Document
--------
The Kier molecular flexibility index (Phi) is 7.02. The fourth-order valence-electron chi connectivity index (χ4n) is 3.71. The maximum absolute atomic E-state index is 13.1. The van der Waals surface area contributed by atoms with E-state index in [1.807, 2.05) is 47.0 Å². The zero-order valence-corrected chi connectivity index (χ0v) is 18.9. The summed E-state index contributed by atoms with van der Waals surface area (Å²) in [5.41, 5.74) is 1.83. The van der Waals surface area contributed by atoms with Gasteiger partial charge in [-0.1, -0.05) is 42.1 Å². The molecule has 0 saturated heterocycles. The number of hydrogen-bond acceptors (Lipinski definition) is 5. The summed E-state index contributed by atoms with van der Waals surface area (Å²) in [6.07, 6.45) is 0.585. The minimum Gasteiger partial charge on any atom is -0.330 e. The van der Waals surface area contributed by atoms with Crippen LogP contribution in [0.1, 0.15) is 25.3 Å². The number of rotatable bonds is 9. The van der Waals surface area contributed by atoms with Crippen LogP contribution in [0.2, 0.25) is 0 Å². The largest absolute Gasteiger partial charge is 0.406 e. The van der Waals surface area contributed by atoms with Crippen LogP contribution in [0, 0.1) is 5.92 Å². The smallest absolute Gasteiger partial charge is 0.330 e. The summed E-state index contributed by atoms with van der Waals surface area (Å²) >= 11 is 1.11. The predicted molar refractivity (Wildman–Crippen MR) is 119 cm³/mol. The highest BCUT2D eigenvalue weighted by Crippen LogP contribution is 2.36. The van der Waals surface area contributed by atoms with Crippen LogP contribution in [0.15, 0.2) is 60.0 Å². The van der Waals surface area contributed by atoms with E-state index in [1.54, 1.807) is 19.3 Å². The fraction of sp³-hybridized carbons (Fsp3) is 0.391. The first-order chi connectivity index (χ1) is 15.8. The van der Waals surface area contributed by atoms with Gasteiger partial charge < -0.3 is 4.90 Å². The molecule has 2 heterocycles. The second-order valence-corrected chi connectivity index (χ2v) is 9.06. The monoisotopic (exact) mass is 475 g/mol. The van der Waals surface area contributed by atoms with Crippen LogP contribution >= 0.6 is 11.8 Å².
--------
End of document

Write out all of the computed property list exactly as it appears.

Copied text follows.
The Kier molecular flexibility index (Phi) is 7.02. The fourth-order valence-electron chi connectivity index (χ4n) is 3.71. The maximum absolute atomic E-state index is 13.1. The van der Waals surface area contributed by atoms with E-state index in [1.807, 2.05) is 47.0 Å². The zero-order valence-corrected chi connectivity index (χ0v) is 18.9. The summed E-state index contributed by atoms with van der Waals surface area (Å²) in [5.41, 5.74) is 1.83. The van der Waals surface area contributed by atoms with Gasteiger partial charge in [-0.1, -0.05) is 42.1 Å². The molecule has 0 saturated heterocycles. The number of hydrogen-bond acceptors (Lipinski definition) is 5. The summed E-state index contributed by atoms with van der Waals surface area (Å²) in [6.07, 6.45) is 0.585. The minimum Gasteiger partial charge on any atom is -0.330 e. The van der Waals surface area contributed by atoms with Crippen LogP contribution in [0.1, 0.15) is 25.3 Å². The number of rotatable bonds is 9. The van der Waals surface area contributed by atoms with Crippen LogP contribution in [0.2, 0.25) is 0 Å². The largest absolute Gasteiger partial charge is 0.406 e. The van der Waals surface area contributed by atoms with Crippen LogP contribution in [0, 0.1) is 5.92 Å². The smallest absolute Gasteiger partial charge is 0.330 e. The summed E-state index contributed by atoms with van der Waals surface area (Å²) >= 11 is 1.11. The predicted molar refractivity (Wildman–Crippen MR) is 119 cm³/mol. The highest BCUT2D eigenvalue weighted by Crippen LogP contribution is 2.36. The van der Waals surface area contributed by atoms with Crippen LogP contribution in [0.15, 0.2) is 60.0 Å². The van der Waals surface area contributed by atoms with E-state index in [1.54, 1.807) is 19.3 Å². The fraction of sp³-hybridized carbons (Fsp3) is 0.391. The first-order chi connectivity index (χ1) is 15.8. The van der Waals surface area contributed by atoms with Gasteiger partial charge < -0.3 is 4.90 Å². The molecule has 2 heterocycles. The second-order valence-corrected chi connectivity index (χ2v) is 9.06. The monoisotopic (exact) mass is 475 g/mol. The van der Waals surface area contributed by atoms with Crippen LogP contribution >= 0.6 is 11.8 Å².